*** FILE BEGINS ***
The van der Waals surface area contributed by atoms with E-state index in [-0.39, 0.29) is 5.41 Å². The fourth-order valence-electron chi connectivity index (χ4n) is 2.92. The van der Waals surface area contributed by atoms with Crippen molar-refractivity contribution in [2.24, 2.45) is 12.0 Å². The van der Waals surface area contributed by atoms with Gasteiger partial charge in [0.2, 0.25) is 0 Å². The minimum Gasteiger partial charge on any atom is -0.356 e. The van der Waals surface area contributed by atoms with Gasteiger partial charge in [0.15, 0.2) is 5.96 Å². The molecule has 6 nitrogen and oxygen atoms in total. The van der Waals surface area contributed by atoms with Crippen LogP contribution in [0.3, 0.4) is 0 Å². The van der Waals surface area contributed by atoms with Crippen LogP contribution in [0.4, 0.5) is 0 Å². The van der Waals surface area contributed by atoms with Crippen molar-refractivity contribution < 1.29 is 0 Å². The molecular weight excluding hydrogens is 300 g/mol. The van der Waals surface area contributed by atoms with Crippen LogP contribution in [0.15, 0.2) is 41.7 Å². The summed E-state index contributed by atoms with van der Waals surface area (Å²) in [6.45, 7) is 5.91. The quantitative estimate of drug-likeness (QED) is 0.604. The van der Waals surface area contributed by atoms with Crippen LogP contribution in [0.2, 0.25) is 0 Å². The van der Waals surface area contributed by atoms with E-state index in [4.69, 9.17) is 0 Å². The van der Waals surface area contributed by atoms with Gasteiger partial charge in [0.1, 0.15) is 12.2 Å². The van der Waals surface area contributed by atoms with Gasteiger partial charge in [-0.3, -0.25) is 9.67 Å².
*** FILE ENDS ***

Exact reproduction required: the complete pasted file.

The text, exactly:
The van der Waals surface area contributed by atoms with E-state index in [-0.39, 0.29) is 5.41 Å². The fourth-order valence-electron chi connectivity index (χ4n) is 2.92. The van der Waals surface area contributed by atoms with Crippen molar-refractivity contribution in [2.24, 2.45) is 12.0 Å². The van der Waals surface area contributed by atoms with Gasteiger partial charge in [0.2, 0.25) is 0 Å². The minimum Gasteiger partial charge on any atom is -0.356 e. The van der Waals surface area contributed by atoms with Gasteiger partial charge in [0.15, 0.2) is 5.96 Å². The molecule has 6 nitrogen and oxygen atoms in total. The van der Waals surface area contributed by atoms with Crippen LogP contribution in [0.3, 0.4) is 0 Å². The van der Waals surface area contributed by atoms with Crippen LogP contribution in [0.4, 0.5) is 0 Å². The van der Waals surface area contributed by atoms with Crippen molar-refractivity contribution < 1.29 is 0 Å². The molecular weight excluding hydrogens is 300 g/mol. The van der Waals surface area contributed by atoms with Crippen LogP contribution in [0.15, 0.2) is 41.7 Å². The summed E-state index contributed by atoms with van der Waals surface area (Å²) in [6.45, 7) is 5.91. The quantitative estimate of drug-likeness (QED) is 0.604. The van der Waals surface area contributed by atoms with Crippen LogP contribution in [0.2, 0.25) is 0 Å². The van der Waals surface area contributed by atoms with E-state index in [4.69, 9.17) is 0 Å². The van der Waals surface area contributed by atoms with Gasteiger partial charge in [0.1, 0.15) is 12.2 Å². The van der Waals surface area contributed by atoms with Gasteiger partial charge in [-0.3, -0.25) is 9.67 Å².